As students, we learn about the environment as part of the school curriculum. One topic that is very relatable and very important to Goa is that about the mangroves which one sees all over the state. They can mostly be found along the banks of the Mandovi, Zuari and even their tributaries. Mangroves are crucial to Goa’s environment but unfortunately, in recent years, the state has lost a lot of its mangrove cover thanks to road widening and construction. Under the Smart City Mission, the Imagine Panaji Smart City Development Ltd (IPSCDL) conceptualized and built the Mangrove Boardwalk, approximately 2 months ago, to highlight the importance of mangroves in Goa.
The importance of mangroves
This may seem like a science lesson out of a textbook but it’s important to understand just how much Goa needs mangroves. Especially if we are to stay safe and prevent the kind of flooding that has been happening across different parts of the country.
Mangroves protect sea border areas during storms and minimize damage. They protect shorelines from damaging storm and hurricane winds, waves, and floods. The mangroves are also home to several species of plants. They are even home to different kinds of marine life and even some animals. Mangroves also help prevent erosion by stabilizing sediments with their tangled root systems.
It has been proved that mangroves absorb eight times more carbon dioxide from the atmosphere than any other plant. Just one hectare of mangroves is capable of neutralizing 17 metric tonnes of carbon per year.
The beautiful Mangrove Boardwalk
The beautiful Mangrove Boardwalk in Panjim is the first of its kind in Goa and the second in the country. The Andaman Islands are said to have been the first to create such a wonder.
Goa’s Mangrove Boardwalk is spread over 1100 sq meters and is located just behind the new Central Library at Patto. It stands over the Ourem Creek and is said to house 14 different mangrove species. The idea behind creating it was to ensure that people become aware of just how important the mangroves are to the environment. Mangroves also form their own ecosystems which can go on for miles. This boardwalk is actually in its first phase but there are plans to extend it even further where it will possibly touch the old Patto bridge.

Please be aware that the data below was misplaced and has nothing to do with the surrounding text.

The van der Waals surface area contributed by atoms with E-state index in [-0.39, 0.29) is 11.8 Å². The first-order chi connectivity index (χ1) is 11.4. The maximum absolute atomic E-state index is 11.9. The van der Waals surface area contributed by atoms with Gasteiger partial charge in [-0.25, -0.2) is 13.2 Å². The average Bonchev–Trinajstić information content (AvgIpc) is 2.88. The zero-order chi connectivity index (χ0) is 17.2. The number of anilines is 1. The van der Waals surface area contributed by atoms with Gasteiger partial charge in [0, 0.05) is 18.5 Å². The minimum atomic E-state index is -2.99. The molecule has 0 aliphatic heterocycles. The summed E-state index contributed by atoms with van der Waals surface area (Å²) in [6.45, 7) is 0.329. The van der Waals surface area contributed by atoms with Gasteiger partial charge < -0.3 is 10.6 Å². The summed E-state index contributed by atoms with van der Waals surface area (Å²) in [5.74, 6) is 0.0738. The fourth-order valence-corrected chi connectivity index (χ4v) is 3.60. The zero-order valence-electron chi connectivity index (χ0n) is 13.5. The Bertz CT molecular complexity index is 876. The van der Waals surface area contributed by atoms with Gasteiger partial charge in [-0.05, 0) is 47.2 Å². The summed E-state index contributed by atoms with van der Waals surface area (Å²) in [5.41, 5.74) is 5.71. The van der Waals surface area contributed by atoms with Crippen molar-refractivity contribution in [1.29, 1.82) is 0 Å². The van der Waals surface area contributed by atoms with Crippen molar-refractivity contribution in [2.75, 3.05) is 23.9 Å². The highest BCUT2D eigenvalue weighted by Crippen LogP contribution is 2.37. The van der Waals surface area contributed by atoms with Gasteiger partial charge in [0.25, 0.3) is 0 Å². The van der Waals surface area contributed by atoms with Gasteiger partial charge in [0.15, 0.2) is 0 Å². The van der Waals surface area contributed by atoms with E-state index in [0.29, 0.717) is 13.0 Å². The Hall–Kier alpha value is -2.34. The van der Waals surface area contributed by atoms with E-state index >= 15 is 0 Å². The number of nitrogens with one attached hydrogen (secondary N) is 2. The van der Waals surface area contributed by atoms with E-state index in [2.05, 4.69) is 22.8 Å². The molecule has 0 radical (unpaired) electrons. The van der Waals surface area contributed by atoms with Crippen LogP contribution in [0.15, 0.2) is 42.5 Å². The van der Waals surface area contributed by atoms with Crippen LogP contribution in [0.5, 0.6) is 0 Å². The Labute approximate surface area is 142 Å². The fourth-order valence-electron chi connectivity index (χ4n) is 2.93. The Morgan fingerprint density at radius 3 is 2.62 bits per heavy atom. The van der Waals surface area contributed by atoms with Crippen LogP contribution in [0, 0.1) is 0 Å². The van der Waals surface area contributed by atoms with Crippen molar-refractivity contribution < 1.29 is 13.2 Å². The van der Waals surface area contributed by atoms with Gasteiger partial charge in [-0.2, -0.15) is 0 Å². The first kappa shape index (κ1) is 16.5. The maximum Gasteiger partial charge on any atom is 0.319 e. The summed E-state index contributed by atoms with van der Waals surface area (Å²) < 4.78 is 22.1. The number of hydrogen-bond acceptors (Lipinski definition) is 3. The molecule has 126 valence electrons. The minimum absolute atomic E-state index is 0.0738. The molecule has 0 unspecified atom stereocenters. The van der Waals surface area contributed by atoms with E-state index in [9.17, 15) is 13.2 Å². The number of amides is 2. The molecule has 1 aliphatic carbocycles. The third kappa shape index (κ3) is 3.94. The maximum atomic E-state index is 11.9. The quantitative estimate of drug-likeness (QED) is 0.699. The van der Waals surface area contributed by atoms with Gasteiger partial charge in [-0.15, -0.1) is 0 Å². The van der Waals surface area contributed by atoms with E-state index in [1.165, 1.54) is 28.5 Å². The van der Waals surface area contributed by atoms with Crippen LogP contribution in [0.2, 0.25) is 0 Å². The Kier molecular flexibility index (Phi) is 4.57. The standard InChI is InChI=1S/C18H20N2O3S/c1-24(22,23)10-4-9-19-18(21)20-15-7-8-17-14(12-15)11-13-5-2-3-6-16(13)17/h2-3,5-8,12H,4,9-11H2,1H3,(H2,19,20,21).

“We will extend the walkway up to the Rua de Ourem bridge and if possible, beyond that, as the creek is lined with lush green mangrove trees, with a marshy land located adjacent to this water body. The total area of the walkway would be 1.5 kilometers,” said Sidharth Kunkalienkar, Director of the IPSCDL.
Entry to this beautiful wooden boardwalk is free. The directions to the Mangrove Boardwalk are simple. You can head to the library, past the watchman’s cabin into the compound and go around to the back. It’s fantastic that Goa has something like this for the first time and the first of its kind on mainland India. It will serve a fantastic purpose to teach everyone, young or old, about how such an ecosystem works in the environment.